By Virginia Saldanha
Mumbai: India has been declared “The world’s most dangerous country for women” by global experts who did a survey under the aegis of the Thomson Reuters foundation. It is sad but not surprising.
As a young widow with three infant children “unprotected by a man” I experienced the full impact of patriarchal attitudes towards vulnerable women in Indian society irrespective of religion, caste or economic status. The rape of a Canadian woman by a man she met at a pub in Delhi (reported June 27) is testimony to this.
As I joined the larger women’s movement in Mumbai and heard the testimonies of women’s experience of violence, it became clear how woman’s vulnerability to violence is rooted in culture and the socialisation she is put through from infancy. The focus is on her outward appearance. Girls aspire to an image that society creates for them; an image meant to highlight her sexuality to attract men. So, cat-calls, remarks on women’s clothes, bodies, etc. are meant to be taken as compliments and not abuse as it is under law today.
A girl is socialised to please her husband, be a good cook, be respectful to her husband, in-laws, etc., in short become a doormat for the males in the family. Whereas boys are socialised to grow up free, confident and unfettered by any kind of rules or regulations.
The landmark Mathura rape case in 1972, galvanized the women of India to demand laws to protect women from rape. The UN decade on women 1975-1985 was instrumental in bringing about awareness to many more women in India on issues of violence and woman’s dignity. As a result, today India has the best laws to protect women from all kinds of violence and sexual abuse ranging from cat-calls, passing lewd remarks on women to rape. NGOs have sprung up to protect women’s rights and help survivors of violence, but still we are the worst place for women in the world?
Take a good look at the position of women. Women are taught that they should not bring disgrace to their community or family – where 70% of violence to women takes place. So, women are afraid to come forward and report violence. If she does have the courage to do so, she has to face ostracization. Most women are not economically independent nor have the time or means to fight cases.
The police do not inspire any confidence in women to approach them, then there is the issue of corruption. If the man concerned is more powerful, which is usually the case, the woman knows she stands little chance to fight a case against him. Women who are already traumatised by violence, do not want to experience further trauma by going public and fighting what she perceives as a loosing battle. So, she remains silent and turns to prayer and religiosity to deal with her trauma. Religiosity is fraught with its own pitfalls!
The silence behind violence is the most pernicious outcome of women’s socialization in India. This silence gives predators and perpetrators the confidence to continue their exploitation of women.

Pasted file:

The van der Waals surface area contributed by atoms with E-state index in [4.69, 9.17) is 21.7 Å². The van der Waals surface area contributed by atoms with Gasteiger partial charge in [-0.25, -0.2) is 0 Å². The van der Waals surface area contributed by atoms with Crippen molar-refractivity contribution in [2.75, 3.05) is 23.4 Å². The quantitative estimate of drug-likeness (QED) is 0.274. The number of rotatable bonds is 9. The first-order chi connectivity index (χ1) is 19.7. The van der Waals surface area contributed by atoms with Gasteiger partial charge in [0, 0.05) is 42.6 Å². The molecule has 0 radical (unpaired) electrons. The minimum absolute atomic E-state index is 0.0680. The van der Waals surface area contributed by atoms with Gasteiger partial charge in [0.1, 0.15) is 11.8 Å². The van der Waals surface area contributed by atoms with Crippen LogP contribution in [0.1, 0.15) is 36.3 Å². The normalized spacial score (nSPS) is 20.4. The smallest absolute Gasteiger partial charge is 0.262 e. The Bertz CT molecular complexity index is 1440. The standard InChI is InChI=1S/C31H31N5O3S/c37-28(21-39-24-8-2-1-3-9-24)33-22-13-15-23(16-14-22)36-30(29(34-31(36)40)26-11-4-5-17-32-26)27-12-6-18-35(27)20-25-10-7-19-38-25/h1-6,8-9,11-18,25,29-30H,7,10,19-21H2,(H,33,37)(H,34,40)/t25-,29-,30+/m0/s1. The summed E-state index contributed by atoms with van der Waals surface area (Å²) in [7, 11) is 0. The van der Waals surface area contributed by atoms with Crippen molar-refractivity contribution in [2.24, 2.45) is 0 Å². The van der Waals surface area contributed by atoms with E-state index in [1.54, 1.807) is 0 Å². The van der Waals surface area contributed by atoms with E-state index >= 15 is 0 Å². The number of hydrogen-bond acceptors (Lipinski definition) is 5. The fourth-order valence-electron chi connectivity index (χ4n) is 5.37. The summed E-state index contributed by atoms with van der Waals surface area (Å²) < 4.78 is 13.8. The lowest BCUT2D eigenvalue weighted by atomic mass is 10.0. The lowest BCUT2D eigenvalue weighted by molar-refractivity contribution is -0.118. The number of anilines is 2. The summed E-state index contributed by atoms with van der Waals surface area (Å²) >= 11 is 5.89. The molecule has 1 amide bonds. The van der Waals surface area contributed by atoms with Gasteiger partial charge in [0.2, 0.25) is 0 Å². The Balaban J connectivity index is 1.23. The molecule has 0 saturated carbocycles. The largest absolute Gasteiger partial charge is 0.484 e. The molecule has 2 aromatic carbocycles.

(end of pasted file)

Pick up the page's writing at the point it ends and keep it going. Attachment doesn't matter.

Is there a way out?
My experience of reaching out to the most vulnerable women in society – through my own domestic worker who was a Dalit and the sole breadwinner for her family says “YES.” Layered by vulnerabilities of caste, class and gender, the domestic workers were exploited at home and at work. She turned over her entire salary to her drunken husband. Her employers extracted maximum labor for minimum wages. Some had stories of sexual abuse by the man of the household they worked.
These women were completely unaware of their rights as women and citizens of the country or of the laws that protect them. I set about creating this awareness among them and in a few years, these women gained confidence to bargain for better working conditions and salaries. A Savings scheme helped them save part of their salary. Awareness education with support is empowerment.
We need to change the socialization process through education and awareness programs. The Church is the best agency able to do this through its network of educational institutions, parishes and numerous courses it offers to its congregations.
The Gender Policy for the Catholic Church in India was released by the CBCI in 2010. The policy for protection against Sexual Harassment in the Workplace was released in 2017. If widely publicised and disseminated they have the potential of preventing and supporting victims of violence. But like the social teachings of the Church they remain the Indian Catholic Church’s best kept secret. Clearly Policies are not enough as their dissemination and implementation is another question.
The biggest challenge for feminist men and women in the Church and in the country is to change the entrenched patriarchal structures and mindsets that give perpetrators of violence the impunity to continue to inflict violence on women. As long as women lack power and confidence that they will be supported by the structures, they will continue to be vulnerable. Sensitive leadership and structures of law enforcement that are committed to social change are vital to make India safe for women.
(Virginia Saldanha is the secretary of the Indian Christian Women Movement. The Mumbai-based lay woman theologian had earlier served the Federation of Asian Bishops’ Conferences and the Catholic Bishops’ Conference as the executive secretary of their departments for women.)